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Lin-Manuel Miranda at the curtain call of ‚ÄúHamilton‚Äù on opening night in August. CHARLES SYKES / INVISION / AP About a year ago, I stumbled across a recording on YouTube of Lin Manuel’s ‚ÄúHamilton Mixtape‚Äù from a May 2009 ‚ÄúEvening of Poetry at the White House.‚Äù Suppress your yawns, for on that innocuous night, poetry got stood on its head in a magnificent way. Truly, it’s pure magic to watch.

In that moment, it was blatantly evident that I was watching someone extraordinary. Who was this Lin Manuel Miranda? This was from 2009 and apparently the Broadway Hamilton production was about to launch. Little would I realize the radiating explosion of Lin Manuel’s Hamilton and what affect it would have on me personally, and on our nation as a whole.

What you may or may not realize is that in the beautiful person of Lin Manuel Miranda we experiencing the privilege of living under the shadow of our very own Shakespeare. For like the bard of old, Miranda speaks the language of the people, and can masterfully corral it into entertainment. Hamilton is relatable, enjoyable, and it makes us think about issues that we, sometimes, are afraid to find the courage to address. Creating such a story takes a person of true genius. Lin Manuel Miranda is undoubtedly such an individual.

Back in 2004, he picked up a book to read on vacation…ok, it’s a tome over 700 pages in length and out of Lin Manuel’s fertile mind this book is rebirthed into a masterpiece in storytelling, modern music. I’m a reader, and avidly purchased the book, which is now, thanks to Miranda, back on the New York Times Bestseller List. I easily laid down my two hamiltons at the bookseller, because I wanted to discover what made this story so great. Understand, Chernow’s 700-page historical biography is not light reading. It is not, to be blunt a Harry Potter book. The story opens with a 93-year old widow tottering about her home: I haven’t made it past page eight.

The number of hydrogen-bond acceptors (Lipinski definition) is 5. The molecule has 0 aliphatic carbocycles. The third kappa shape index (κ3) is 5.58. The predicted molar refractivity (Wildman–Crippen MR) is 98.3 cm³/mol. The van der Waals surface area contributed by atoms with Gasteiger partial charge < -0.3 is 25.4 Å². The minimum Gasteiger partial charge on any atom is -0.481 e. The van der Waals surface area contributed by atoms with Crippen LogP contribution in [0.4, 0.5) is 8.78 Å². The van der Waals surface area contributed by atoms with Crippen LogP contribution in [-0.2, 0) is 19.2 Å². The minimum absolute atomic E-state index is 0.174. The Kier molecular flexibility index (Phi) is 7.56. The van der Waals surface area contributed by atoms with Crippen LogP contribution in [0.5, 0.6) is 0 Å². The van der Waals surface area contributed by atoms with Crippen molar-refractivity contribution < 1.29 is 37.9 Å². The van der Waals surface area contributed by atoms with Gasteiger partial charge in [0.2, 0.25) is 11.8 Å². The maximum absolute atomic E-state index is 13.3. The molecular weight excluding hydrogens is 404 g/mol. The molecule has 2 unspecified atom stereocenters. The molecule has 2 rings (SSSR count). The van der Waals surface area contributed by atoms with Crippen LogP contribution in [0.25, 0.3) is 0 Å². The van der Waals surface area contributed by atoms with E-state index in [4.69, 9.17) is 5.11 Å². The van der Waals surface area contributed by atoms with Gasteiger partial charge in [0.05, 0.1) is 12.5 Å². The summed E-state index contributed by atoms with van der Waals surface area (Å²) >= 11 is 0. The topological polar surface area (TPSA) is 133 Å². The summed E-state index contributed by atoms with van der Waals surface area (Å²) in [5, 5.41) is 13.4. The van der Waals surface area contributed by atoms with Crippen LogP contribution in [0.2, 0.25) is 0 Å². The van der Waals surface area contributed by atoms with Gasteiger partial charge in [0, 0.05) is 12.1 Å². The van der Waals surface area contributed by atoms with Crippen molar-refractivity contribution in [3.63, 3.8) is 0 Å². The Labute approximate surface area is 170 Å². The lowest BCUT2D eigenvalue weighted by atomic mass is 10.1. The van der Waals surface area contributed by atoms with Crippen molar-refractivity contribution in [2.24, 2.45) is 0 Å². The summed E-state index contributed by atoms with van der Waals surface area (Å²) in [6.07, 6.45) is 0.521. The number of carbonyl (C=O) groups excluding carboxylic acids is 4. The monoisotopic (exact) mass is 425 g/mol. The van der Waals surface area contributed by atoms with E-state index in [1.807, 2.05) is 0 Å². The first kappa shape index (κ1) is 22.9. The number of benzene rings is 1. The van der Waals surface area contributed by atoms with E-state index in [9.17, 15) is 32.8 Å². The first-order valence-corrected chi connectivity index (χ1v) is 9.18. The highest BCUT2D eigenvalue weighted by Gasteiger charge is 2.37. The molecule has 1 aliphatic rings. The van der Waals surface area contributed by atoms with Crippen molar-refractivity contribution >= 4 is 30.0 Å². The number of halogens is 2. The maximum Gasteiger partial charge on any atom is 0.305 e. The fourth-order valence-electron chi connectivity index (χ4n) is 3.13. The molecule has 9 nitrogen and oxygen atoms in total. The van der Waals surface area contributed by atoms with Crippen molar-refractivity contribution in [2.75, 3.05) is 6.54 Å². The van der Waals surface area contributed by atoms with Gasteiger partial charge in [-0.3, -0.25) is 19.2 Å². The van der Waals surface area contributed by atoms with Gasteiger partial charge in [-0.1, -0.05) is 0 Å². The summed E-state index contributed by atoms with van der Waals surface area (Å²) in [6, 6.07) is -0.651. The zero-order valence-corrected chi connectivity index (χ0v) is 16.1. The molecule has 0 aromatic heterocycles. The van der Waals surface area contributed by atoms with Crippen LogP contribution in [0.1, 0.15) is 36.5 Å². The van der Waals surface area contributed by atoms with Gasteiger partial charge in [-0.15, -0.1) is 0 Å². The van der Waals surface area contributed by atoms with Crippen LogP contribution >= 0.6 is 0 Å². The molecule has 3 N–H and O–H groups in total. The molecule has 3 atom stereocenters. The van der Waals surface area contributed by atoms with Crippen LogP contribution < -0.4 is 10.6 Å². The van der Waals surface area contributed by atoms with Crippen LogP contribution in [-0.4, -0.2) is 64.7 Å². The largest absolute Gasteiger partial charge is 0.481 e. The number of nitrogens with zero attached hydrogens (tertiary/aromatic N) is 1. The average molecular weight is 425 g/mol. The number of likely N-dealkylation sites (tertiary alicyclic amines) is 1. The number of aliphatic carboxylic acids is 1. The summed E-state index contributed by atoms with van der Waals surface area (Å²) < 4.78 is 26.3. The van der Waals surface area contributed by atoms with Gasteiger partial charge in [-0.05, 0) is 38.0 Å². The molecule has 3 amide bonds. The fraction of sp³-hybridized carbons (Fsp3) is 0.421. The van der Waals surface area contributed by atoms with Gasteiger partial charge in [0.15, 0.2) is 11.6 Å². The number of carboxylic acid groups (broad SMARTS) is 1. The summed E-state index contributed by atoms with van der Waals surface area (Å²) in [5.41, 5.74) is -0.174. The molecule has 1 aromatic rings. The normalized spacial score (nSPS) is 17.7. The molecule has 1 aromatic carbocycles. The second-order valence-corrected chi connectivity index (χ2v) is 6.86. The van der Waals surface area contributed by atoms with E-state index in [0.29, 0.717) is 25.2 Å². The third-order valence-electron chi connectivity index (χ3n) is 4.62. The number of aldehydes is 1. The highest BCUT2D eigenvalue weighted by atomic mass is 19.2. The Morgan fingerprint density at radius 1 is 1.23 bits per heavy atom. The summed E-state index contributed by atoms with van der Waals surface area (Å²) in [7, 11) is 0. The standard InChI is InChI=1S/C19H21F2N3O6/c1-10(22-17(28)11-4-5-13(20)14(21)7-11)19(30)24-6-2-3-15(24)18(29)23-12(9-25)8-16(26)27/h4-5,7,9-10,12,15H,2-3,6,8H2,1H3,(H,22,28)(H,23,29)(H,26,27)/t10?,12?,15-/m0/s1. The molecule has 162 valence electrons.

Yet, this energetic Lin Manuel picks up Ron Chernow’s said epic book and is so inspired by it that the seed of a musical is born. Like Shakespeare, who took dusty history and cut to the quick of humanity’s greatest lessons in a genre his generation loved, so does Miranda. Whether we will admit it or not, Americans love musicals. Disney’s rampant success can be traced in large part to its adopting the musical format for nearly all of its blockbuster animated movies. Disney plucks fairy tales. Lin Manuel Miranda took a controversial Revolutionary War hero and crafted our very own masterful epic on which all the Founding Fathers of our country circle around. Miranda also made Chernow his historian for the musical: giving credit and honor to the man whose work inspired him.

2016 Pulitzer Prize Winner for Drama (one of nine musicals in the 100 year Pulitzer history)
2016 Grammy Winner: Best Theatrical Recording
2016 Winner: 11 Tony Awards

Alexander Hamilton was a lightning rod, in his own right, in his own time. We owe to Secretary Hamilton our three-pronged form of government. We see in Hamilton’s voracious writing his stand against slavery, where he and Thomas Jefferson go head to head over the legality of a national debt.

You can see, in many respects, the beginnings of the Civil War in the conversations of these titans. Lin Manuel illuminates the tensions brilliantly. And, in a day before social media eviscerated a person, Hamilton endured scorching scandals and jaw-droppingly wrote about it, admitting both his complicity and his innocence. Miranda crafts in his Hamilton, a man of such depth, vibrancy, and capacity that we love him, just as the commonplace American people loved him in the flesh.

Or hated him. Hamilton made enemies by the armful. He talked too much. He wrote too much. He wouldn’t back down on his positions. It made him a hero with the populace, but bitterly despised by other holders of power.

Crafting Hamilton in music is one thing. Creating a rap/hip-hop musical allows Miranda to literally smash the mold of the modern musical at a breakneck average of 144 words/minute. Note, musicals typically roll along at an average of 66 wpm. Yet, the songs engage. You find yourself leaning forward, so as not to miss anything. And the breaks in tempo are there in ballads and other classic musical genre.

Lin Manuel Miranda will be leaving the cast of Hamilton after his last show on July 9, 2016. Getting a ticket is nearly impossible. You could take your shot at the lottery Ham4Ham or pay, as a recent search revealed, over $1200 for a single ticket. You can; however, listen to the current Broadway cast sing the entire production for free streaming on Amazon Prime Music.

Guaranteed, Friends, Hamilton is here to stay. It will give you a new appreciation of our founding father, Alexander Hamilton. Beyond the history and snappy songs, it also will leave you with a profound sense of gratitude that you share the same air with the modern master storyteller, Lin Manuel Miranda.

Photo credit: Lin-Manuel Miranda at the curtain call of “Hamilton” on opening night in August.